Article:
Research has also shown that coffee triggers a mechanism in your brain that releases a growth factor called Brain-Derived Neurotrophic Factor (BDNF), which activates your brain stem cells to convert into new neurons, thereby improving your brain health. Interestingly enough, recent research9 also suggests that low BDNF levels may play a significant role in depression, and that increasing neurogenesis has an antidepressant effect! This may be yet another piece of the puzzle explaining why exercise tends to have a higher success rate in treating depression than antidepressant drugs do, as exercise naturally increases BDNF levels10 in your body.
High-Quality Coffee Can Have Other Therapeutic Benefits
My understanding of coffee’s virtues was greatly enhanced by my interview with Ori Hofmekler, author of The Warrior Diet and Unlocking the Muscle Gene, who has researched coffee extensively. Although I personally do not like the taste of coffee and have only consumed a few cups in my entire life, there seems to be a compelling case to justify the use of healthy coffee.
Ori explained how coffee, when consumed in the right way, can be effectively used as part of your overall health and fitness plan. For example, coffee increases your metabolism by up to 20 percent, and can be quite beneficial if consumed before exercise. According to a study published in the March 2007 issue of The Journal of Pain,11 consuming the equivalent of two cups of coffee an hour before training can also help reduce post-workout muscle soreness by up to 48 percent.
Ori still believes many of the warnings about caffeine are well-warranted however, as caffeine in and of itself it can be quite toxic, especially for pregnant women. But like so many other natural topics, when it comes to the whole food, in this case the coffee bean as opposed to the isolated caffeine, the converse is oftentimes true. The natural blend of polyphenol antioxidants (including chlorogenic acids), bioflavonoids, vitamins and minerals in coffee beans all work together to help neutralize the harsher effects of the caffeine.12 There are literally thousands of different natural chemical compounds in coffee, and science now suggests the synergy between them can pack a nice nutritional punch. According to Ori:
“Every time you get naturally occurring caffeine, such as in cocoa beans, coffee or tea, you get it from a nutritionally dense healthy whole food. And note that when you use the same food in a decaffeinated form such as decaffeinated coffee, or decaffeinated tea, you ingest ‘nutritionally deficient inferior’ foods. A tea without caffeine is useless. It loses all the antioxidant bioflavonoids in the processing. Same with decaffeinated coffee… it has zero nutritional value.”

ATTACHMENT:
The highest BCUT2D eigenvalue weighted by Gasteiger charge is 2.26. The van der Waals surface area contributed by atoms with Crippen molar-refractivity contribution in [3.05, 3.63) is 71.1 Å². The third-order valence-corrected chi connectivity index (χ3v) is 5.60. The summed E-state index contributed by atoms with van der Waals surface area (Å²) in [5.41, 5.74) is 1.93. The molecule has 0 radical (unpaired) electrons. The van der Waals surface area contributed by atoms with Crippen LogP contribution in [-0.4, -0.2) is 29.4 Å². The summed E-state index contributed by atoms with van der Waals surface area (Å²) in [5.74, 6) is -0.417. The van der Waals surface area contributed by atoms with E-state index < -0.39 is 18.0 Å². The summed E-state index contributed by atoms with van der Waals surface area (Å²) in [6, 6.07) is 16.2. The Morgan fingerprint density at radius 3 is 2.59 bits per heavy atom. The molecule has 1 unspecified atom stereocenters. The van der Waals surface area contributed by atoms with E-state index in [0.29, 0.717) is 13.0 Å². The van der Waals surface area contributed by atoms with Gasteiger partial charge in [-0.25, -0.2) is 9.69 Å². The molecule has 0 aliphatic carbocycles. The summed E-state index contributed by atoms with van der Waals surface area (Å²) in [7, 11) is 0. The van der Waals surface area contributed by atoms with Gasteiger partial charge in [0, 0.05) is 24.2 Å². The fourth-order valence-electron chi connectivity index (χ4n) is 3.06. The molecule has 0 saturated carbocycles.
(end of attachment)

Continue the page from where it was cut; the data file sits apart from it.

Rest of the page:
Splurging on Organic Coffee Is Likely Worth the Extra Cost
One area of particular concern is that most coffee produced today is heavily contaminated with pesticides. It’s actually one of the most heavily sprayed crops grown. So, it’s important to remember that when we’re talking about getting therapeutic health benefits from drinking coffee, we’re talking about organic, pesticide-free coffee.
Coffee that is labeled and sold as an organic food in the United States must abide by US standards for organic coffee production. To qualify, the crop must have been grown using at least 95 percent organic fertilizers and without the use of chemical pesticides for at least three consecutive years. The regulations also specify crop rotation methods must be used to protect the soil from erosion, and the beans may not be irradiated. To ensure compliance with organic industry standards, look for the USDA 100% Organic seal. If you have trouble finding organic coffee in your local grocery store, check online, as there are many organic coffees available.
Which Is Better: Dark or Light Roast?
Other issues that can come to bear on the end health effects of the coffee include the way it’s dried and roasted, as this will not only affect the beneficial antioxidant content of the coffee, but also the formation of toxic acrylamides. Here, making any definitive recommendations becomes quite tricky…
In general, it has been shown that when it comes to the health benefits of organic whole-bean black coffee, the darker the roast, the better.13 It’s often the case that foods with the darkest pigments offer the most robust benefits to health, and dark roast coffee, such as French or Italian Roast, or roasts used to make espresso or Turkish coffee, appear to be no exception.
Roasted coffees are higher in neuroprotective agents than green (unroasted) coffees. For example, a study in Molecular Nutrition & Food Research14 found that dark roast coffee restored blood levels of the antioxidants vitamin E and glutathione more effectively than light roast coffee. The dark roast also led to a significant body weight reduction in pre-obese volunteers, whereas the lighter roast did not. Other studies have shown that dark roast coffee produces more of a chemical called N-methylpyridinium, which helps prevent your stomach from producing excess acid, so darker roast coffee may be easier on your stomach than lighter roast coffee.15